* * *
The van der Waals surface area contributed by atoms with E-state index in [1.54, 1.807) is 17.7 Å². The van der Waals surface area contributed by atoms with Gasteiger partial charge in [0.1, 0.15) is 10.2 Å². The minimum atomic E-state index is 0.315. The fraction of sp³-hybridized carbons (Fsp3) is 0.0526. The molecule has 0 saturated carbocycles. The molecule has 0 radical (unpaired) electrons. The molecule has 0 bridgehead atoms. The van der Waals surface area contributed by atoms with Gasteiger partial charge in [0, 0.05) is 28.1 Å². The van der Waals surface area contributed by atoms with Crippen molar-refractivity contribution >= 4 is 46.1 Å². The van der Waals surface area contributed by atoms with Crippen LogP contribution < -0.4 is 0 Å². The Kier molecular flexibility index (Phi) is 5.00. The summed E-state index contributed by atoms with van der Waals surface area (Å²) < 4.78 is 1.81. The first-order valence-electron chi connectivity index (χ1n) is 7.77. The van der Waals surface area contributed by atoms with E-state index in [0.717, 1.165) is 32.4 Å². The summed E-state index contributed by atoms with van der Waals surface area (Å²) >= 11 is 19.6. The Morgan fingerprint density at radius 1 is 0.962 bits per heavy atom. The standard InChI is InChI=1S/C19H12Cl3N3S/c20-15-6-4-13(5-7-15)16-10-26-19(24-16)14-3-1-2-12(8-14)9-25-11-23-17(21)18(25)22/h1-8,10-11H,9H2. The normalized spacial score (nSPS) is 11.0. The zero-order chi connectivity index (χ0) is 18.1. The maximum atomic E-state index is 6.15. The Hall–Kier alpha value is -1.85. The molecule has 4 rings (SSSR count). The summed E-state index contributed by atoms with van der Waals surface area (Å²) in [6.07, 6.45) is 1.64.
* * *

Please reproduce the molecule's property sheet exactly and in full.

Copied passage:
The van der Waals surface area contributed by atoms with E-state index in [1.54, 1.807) is 17.7 Å². The van der Waals surface area contributed by atoms with Gasteiger partial charge in [0.1, 0.15) is 10.2 Å². The minimum atomic E-state index is 0.315. The fraction of sp³-hybridized carbons (Fsp3) is 0.0526. The molecule has 0 saturated carbocycles. The molecule has 0 radical (unpaired) electrons. The molecule has 0 bridgehead atoms. The van der Waals surface area contributed by atoms with Gasteiger partial charge in [0, 0.05) is 28.1 Å². The van der Waals surface area contributed by atoms with Crippen molar-refractivity contribution >= 4 is 46.1 Å². The van der Waals surface area contributed by atoms with Crippen LogP contribution < -0.4 is 0 Å². The Kier molecular flexibility index (Phi) is 5.00. The summed E-state index contributed by atoms with van der Waals surface area (Å²) < 4.78 is 1.81. The first-order valence-electron chi connectivity index (χ1n) is 7.77. The van der Waals surface area contributed by atoms with E-state index in [0.717, 1.165) is 32.4 Å². The summed E-state index contributed by atoms with van der Waals surface area (Å²) >= 11 is 19.6. The Morgan fingerprint density at radius 1 is 0.962 bits per heavy atom. The standard InChI is InChI=1S/C19H12Cl3N3S/c20-15-6-4-13(5-7-15)16-10-26-19(24-16)14-3-1-2-12(8-14)9-25-11-23-17(21)18(25)22/h1-8,10-11H,9H2. The normalized spacial score (nSPS) is 11.0. The zero-order chi connectivity index (χ0) is 18.1. The maximum atomic E-state index is 6.15. The Hall–Kier alpha value is -1.85. The molecule has 4 rings (SSSR count). The summed E-state index contributed by atoms with van der Waals surface area (Å²) in [6.07, 6.45) is 1.64.